Dental Problems

Clinical Assessment for Space Management

Types of Dental ElevatorsSpace management is one of the concerns for maintaining the tooth alignment. In this article there is a brief discussion on the clinical assessment for space management including space discrepancy analysis, space maintenance and management, ideal requirements and factors governing for the selection of appliance.

Clinical Assessment for Space Management

Clinical Assessment can be carried out following the guidelines laid down recently by the American Academy of Pediatric Dentistry.

  1. Intra-oral examination to:
    • a. Assess the overall oral health status
    • b. Determine the status of patient’s occlusion
  2. Facial analysis

    • a. Determine the asymmetric growth patterns and or lateral deviations of the mandible
    • b. Determine dental, skeletal growth
    • c. Dental and skeletal (occlusal) abnormalities
  3. Functional assessment

    • a. Functional factors
    • b. Habits
    • c. Detect TMJ dysfunction

Apart from above guidelines, the following factors should also be considered before deciding the treatment plan such as:

  • Position of incisors:

    This gives an indication as to the amount of space actually present.

  • Crowding:

    This would indicate 1 mm minimum requirement.

  • Deep of curve of Spee:

    The correction of 1mm depth on either side of the arch yields a 1mm linear space per side.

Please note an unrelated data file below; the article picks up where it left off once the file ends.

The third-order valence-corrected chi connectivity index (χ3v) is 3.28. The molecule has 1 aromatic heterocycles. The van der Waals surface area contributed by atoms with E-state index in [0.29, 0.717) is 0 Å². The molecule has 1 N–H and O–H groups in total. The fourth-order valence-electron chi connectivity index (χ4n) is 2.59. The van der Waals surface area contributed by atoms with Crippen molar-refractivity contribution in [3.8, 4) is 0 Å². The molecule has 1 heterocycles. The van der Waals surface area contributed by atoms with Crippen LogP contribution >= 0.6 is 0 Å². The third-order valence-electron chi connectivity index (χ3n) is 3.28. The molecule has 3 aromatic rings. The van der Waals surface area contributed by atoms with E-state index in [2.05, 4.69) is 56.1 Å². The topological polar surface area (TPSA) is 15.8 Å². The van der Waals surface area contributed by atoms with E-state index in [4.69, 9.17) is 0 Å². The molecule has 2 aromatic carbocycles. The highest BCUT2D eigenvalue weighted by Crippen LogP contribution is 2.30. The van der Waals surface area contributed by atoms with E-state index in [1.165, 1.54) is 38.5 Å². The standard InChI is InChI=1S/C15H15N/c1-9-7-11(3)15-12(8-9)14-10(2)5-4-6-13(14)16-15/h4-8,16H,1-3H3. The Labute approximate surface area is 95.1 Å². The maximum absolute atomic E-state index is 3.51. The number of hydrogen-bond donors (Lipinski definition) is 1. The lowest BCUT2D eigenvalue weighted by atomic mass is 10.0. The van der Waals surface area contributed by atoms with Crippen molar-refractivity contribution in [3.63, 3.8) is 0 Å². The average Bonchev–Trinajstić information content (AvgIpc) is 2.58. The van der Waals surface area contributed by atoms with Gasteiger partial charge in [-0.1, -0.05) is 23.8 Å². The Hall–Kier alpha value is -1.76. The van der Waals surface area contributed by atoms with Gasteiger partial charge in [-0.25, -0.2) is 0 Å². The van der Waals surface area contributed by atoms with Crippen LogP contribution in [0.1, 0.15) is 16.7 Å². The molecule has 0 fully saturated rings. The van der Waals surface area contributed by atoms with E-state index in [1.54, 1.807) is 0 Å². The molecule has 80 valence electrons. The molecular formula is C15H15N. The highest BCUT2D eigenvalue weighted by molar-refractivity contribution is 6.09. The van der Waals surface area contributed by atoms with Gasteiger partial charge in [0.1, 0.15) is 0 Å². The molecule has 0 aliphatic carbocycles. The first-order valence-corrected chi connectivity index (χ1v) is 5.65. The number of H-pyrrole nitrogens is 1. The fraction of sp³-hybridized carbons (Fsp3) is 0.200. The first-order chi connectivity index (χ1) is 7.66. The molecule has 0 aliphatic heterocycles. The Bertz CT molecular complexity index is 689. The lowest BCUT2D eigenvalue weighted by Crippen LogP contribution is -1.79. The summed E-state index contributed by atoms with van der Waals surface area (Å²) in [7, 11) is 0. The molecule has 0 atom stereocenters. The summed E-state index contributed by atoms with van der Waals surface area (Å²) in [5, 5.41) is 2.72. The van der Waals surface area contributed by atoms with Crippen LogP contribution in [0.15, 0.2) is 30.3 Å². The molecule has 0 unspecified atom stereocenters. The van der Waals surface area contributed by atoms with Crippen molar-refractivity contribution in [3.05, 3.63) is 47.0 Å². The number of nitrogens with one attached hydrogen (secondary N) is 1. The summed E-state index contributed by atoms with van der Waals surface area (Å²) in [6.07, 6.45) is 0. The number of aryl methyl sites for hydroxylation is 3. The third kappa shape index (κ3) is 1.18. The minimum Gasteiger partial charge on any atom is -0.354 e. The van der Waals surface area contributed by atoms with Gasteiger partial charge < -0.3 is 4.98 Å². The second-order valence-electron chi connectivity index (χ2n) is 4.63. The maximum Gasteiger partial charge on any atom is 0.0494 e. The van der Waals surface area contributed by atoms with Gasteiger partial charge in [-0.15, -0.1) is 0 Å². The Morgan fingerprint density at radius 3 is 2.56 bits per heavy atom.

• Midlines:

    Shift of the midline may require additional space.

  • Leeway space:

    Whether it is maintained or regained depends on the arch -length analysis done.

Space discrepancy analysis:

Any space management measures should be carried out only after a space discrepancy analysis is done for which the two factors to be considered are as follows:

  1. Space required
  2. Space available

It can either be done by a radiographic method or on study model or combination of both. Though several authors have recommended different analysis, we suggest that at least two of the following be performed rather than rely on a single analysis.

A. Arch perimeter or Moyer’s analysis:

  • The perimeter of the arch is measured from the mesial surface of one permanent molar around to the mesial surface of the opposite molar. The arch can be measured in 4 -6 segments.
  • Size of unerupted teeth:

    A special case involves computation of the size of unerupted teeth, either from radiographs or by ratios based upon correlations between the sizes of permanent teeth. The Moyers analysis is the most commonly used mixed dentition analysis.

B. Radiographic method:

  • It requires clear x-ray films of the unerupted teeth and of the overlying primary teeth. The enlargement ratio for each unerupted permanent tooth is computed by measuring the nearest erupted tooth first in the mouth and then in the radiograph.
  • The equation used is : erupted tooth size in the mouth/erupted tooth size in x-ray *Unerupted toot size in X-ray = Correct tooth size.

C. Hixon and Oldfather:

  • They have suggested a method, which has been stated to be the most accurate. It involves the following measurements.